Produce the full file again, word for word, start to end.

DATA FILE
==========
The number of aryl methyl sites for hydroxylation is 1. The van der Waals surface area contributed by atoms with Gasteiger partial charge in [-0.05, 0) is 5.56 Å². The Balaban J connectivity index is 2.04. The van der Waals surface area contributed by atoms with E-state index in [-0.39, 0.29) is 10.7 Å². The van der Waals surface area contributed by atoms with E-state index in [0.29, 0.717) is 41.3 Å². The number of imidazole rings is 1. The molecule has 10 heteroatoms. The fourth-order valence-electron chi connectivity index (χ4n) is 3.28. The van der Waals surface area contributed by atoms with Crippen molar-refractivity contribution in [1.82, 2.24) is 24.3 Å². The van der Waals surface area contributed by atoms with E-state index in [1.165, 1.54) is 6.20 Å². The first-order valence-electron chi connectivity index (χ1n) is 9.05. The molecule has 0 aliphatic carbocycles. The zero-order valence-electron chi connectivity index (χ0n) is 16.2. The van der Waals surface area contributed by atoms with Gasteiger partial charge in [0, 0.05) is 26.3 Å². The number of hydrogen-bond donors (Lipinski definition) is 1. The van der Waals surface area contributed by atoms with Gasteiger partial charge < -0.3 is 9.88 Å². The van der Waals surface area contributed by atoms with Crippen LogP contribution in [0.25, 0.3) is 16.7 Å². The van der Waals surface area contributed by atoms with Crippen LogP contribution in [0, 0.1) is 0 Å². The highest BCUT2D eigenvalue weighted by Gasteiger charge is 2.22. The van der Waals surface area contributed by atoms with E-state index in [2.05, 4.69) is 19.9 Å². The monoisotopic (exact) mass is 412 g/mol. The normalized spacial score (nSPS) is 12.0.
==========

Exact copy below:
The number of aryl methyl sites for hydroxylation is 1. The van der Waals surface area contributed by atoms with Gasteiger partial charge in [-0.05, 0) is 5.56 Å². The Balaban J connectivity index is 2.04. The van der Waals surface area contributed by atoms with E-state index in [-0.39, 0.29) is 10.7 Å². The van der Waals surface area contributed by atoms with E-state index in [0.29, 0.717) is 41.3 Å². The number of imidazole rings is 1. The molecule has 10 heteroatoms. The fourth-order valence-electron chi connectivity index (χ4n) is 3.28. The van der Waals surface area contributed by atoms with Crippen molar-refractivity contribution in [1.82, 2.24) is 24.3 Å². The van der Waals surface area contributed by atoms with E-state index in [1.165, 1.54) is 6.20 Å². The first-order valence-electron chi connectivity index (χ1n) is 9.05. The molecule has 0 aliphatic carbocycles. The zero-order valence-electron chi connectivity index (χ0n) is 16.2. The van der Waals surface area contributed by atoms with Gasteiger partial charge in [0, 0.05) is 26.3 Å². The number of hydrogen-bond donors (Lipinski definition) is 1. The van der Waals surface area contributed by atoms with Gasteiger partial charge < -0.3 is 9.88 Å². The van der Waals surface area contributed by atoms with Crippen LogP contribution in [0.25, 0.3) is 16.7 Å². The van der Waals surface area contributed by atoms with Crippen LogP contribution in [0, 0.1) is 0 Å². The highest BCUT2D eigenvalue weighted by Gasteiger charge is 2.22. The van der Waals surface area contributed by atoms with E-state index in [2.05, 4.69) is 19.9 Å². The monoisotopic (exact) mass is 412 g/mol. The normalized spacial score (nSPS) is 12.0.